For the first 127 days of Irving Larios’ detention, he shared a small dark and dingy cell with another prisoner. “We were literally in the dark,” Larios said. They were fed through an agujero or small window in their cell, which he said measured nearly four inches long and two inches wide. That little hole was their only source of fresh air.
A sociologist and academic, Larios is president of Instituto de Investigaciones y Gestión Social de Nicaragua. It was his independent work in providing resources for impoverished communities that landed him in jail, refusing to lie and tell his clients that the services were provided by the presidency or on behalf of the government, Larios explains.
He was apprehended, interrogated, and never allowed contact with his attorney. He spent 16 months and 19 days in El Chipote, formally called the Dirección de Auxilio Judicial.
“In Nicaragua, the law does not exist,” said Max Jerez, a student activist and former political prisoner. He was taken from his safe house, arrested, and brought to El Chipote, one of the most notorious jails in the country, where he remained for 19 months. He was isolated and tortured from day one, and, similar to Larios, he never spoke with an attorney.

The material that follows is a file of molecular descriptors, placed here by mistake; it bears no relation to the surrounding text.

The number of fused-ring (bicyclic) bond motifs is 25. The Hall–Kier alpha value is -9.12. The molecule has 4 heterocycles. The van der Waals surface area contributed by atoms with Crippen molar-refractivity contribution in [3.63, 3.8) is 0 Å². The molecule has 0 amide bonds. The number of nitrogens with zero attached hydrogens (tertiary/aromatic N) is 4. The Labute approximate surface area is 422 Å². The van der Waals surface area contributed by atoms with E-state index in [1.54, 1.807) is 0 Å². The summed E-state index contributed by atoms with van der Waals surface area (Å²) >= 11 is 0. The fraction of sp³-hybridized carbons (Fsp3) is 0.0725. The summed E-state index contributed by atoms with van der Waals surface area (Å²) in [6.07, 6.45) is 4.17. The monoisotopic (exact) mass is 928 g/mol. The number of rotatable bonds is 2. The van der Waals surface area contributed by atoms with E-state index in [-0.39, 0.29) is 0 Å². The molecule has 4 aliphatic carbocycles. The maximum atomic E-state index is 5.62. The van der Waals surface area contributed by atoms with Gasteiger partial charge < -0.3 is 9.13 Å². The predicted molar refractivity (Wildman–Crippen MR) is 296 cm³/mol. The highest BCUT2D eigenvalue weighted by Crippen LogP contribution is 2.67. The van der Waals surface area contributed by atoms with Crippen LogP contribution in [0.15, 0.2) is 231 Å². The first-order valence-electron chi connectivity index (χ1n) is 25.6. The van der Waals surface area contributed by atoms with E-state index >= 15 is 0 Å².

“This is meant to injure the humanity of the person,” Jerez said.
He was also refused visitors. When he was finally granted a visit, he learned his mom had died a month earlier. His family petitioned for him to be able to attend his mom’s funeral, but the petition was denied.
“Things like this are supposed to cause you harm,” Jerez said. “This is what they’re doing.”
By stripping 316 Nicaraguans of their nationality, the Ortega-Murillo regime borrowed a concept from George Orwell’s Nineteen Eighty-Four and put into practice the unpersoning its enemies. They are now non-existent socially, politically and economically within Nicaragua, their assets confiscated by the government. All of their documents —from birth certificates to diplomas, identification cards, school transcripts, etc.— have been deleted from official records.
“I don’t recognize this government, so I don’t feel affected,” Jerez said. “It seems extreme. And dictatorships are not for life.”
There were no talks or discussions to release any prisoners beforehand, a U.S. State Department spokesperson said. The decision was a unilateral decision by the Nicaraguan government.